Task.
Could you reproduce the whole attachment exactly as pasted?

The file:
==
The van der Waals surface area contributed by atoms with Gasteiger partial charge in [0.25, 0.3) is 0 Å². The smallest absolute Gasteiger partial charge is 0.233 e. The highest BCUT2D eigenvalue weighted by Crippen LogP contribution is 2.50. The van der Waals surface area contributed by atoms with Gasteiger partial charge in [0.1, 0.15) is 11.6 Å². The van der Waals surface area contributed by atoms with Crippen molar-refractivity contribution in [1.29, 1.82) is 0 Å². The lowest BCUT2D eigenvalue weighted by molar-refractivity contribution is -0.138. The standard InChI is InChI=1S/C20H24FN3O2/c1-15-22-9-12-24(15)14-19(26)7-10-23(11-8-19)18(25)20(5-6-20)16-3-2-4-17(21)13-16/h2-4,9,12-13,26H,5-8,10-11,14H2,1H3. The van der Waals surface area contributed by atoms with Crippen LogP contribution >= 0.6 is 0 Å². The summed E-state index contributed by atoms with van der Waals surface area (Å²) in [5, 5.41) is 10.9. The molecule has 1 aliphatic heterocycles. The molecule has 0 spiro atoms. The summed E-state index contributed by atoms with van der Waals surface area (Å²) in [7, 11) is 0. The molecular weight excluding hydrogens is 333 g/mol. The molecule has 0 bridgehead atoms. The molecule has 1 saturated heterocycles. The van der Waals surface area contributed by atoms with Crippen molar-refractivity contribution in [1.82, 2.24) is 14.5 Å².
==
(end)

The van der Waals surface area contributed by atoms with Gasteiger partial charge in [0.25, 0.3) is 0 Å². The smallest absolute Gasteiger partial charge is 0.233 e. The highest BCUT2D eigenvalue weighted by Crippen LogP contribution is 2.50. The van der Waals surface area contributed by atoms with Gasteiger partial charge in [0.1, 0.15) is 11.6 Å². The van der Waals surface area contributed by atoms with Crippen molar-refractivity contribution in [1.29, 1.82) is 0 Å². The lowest BCUT2D eigenvalue weighted by molar-refractivity contribution is -0.138. The standard InChI is InChI=1S/C20H24FN3O2/c1-15-22-9-12-24(15)14-19(26)7-10-23(11-8-19)18(25)20(5-6-20)16-3-2-4-17(21)13-16/h2-4,9,12-13,26H,5-8,10-11,14H2,1H3. The van der Waals surface area contributed by atoms with Crippen LogP contribution >= 0.6 is 0 Å². The summed E-state index contributed by atoms with van der Waals surface area (Å²) in [5, 5.41) is 10.9. The molecule has 1 aliphatic heterocycles. The molecule has 0 spiro atoms. The summed E-state index contributed by atoms with van der Waals surface area (Å²) in [7, 11) is 0. The molecular weight excluding hydrogens is 333 g/mol. The molecule has 0 bridgehead atoms. The molecule has 1 saturated heterocycles. The van der Waals surface area contributed by atoms with Crippen molar-refractivity contribution in [1.82, 2.24) is 14.5 Å².